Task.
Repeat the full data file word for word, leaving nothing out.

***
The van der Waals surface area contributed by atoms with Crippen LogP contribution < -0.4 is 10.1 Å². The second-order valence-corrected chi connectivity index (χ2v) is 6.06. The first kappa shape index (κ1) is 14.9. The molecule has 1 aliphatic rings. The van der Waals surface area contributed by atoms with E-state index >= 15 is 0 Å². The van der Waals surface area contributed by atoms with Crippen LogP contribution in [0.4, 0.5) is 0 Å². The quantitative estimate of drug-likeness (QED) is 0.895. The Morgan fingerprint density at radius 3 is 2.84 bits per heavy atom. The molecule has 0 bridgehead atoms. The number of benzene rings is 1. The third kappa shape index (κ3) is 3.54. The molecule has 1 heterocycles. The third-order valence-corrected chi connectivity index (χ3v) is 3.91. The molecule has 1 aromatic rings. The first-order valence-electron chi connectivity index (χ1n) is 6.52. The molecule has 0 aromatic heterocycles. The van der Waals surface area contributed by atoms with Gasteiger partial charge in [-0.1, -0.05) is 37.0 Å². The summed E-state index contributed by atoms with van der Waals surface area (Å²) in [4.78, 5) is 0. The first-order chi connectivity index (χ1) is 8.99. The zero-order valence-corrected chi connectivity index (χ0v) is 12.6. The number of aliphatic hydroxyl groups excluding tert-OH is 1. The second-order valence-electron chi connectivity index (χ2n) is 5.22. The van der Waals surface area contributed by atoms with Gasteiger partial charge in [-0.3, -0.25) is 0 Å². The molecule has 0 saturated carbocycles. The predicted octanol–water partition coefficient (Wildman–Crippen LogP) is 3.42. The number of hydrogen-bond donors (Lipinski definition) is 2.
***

The van der Waals surface area contributed by atoms with Crippen LogP contribution < -0.4 is 10.1 Å². The second-order valence-corrected chi connectivity index (χ2v) is 6.06. The first kappa shape index (κ1) is 14.9. The molecule has 1 aliphatic rings. The van der Waals surface area contributed by atoms with E-state index >= 15 is 0 Å². The van der Waals surface area contributed by atoms with Crippen LogP contribution in [0.4, 0.5) is 0 Å². The quantitative estimate of drug-likeness (QED) is 0.895. The Morgan fingerprint density at radius 3 is 2.84 bits per heavy atom. The molecule has 0 bridgehead atoms. The number of benzene rings is 1. The third kappa shape index (κ3) is 3.54. The molecule has 1 heterocycles. The third-order valence-corrected chi connectivity index (χ3v) is 3.91. The molecule has 1 aromatic rings. The first-order valence-electron chi connectivity index (χ1n) is 6.52. The molecule has 0 aromatic heterocycles. The van der Waals surface area contributed by atoms with Gasteiger partial charge in [-0.1, -0.05) is 37.0 Å². The summed E-state index contributed by atoms with van der Waals surface area (Å²) in [4.78, 5) is 0. The first-order chi connectivity index (χ1) is 8.99. The zero-order valence-corrected chi connectivity index (χ0v) is 12.6. The number of aliphatic hydroxyl groups excluding tert-OH is 1. The second-order valence-electron chi connectivity index (χ2n) is 5.22. The van der Waals surface area contributed by atoms with Gasteiger partial charge in [-0.3, -0.25) is 0 Å². The molecule has 0 saturated carbocycles. The predicted octanol–water partition coefficient (Wildman–Crippen LogP) is 3.42. The number of hydrogen-bond donors (Lipinski definition) is 2.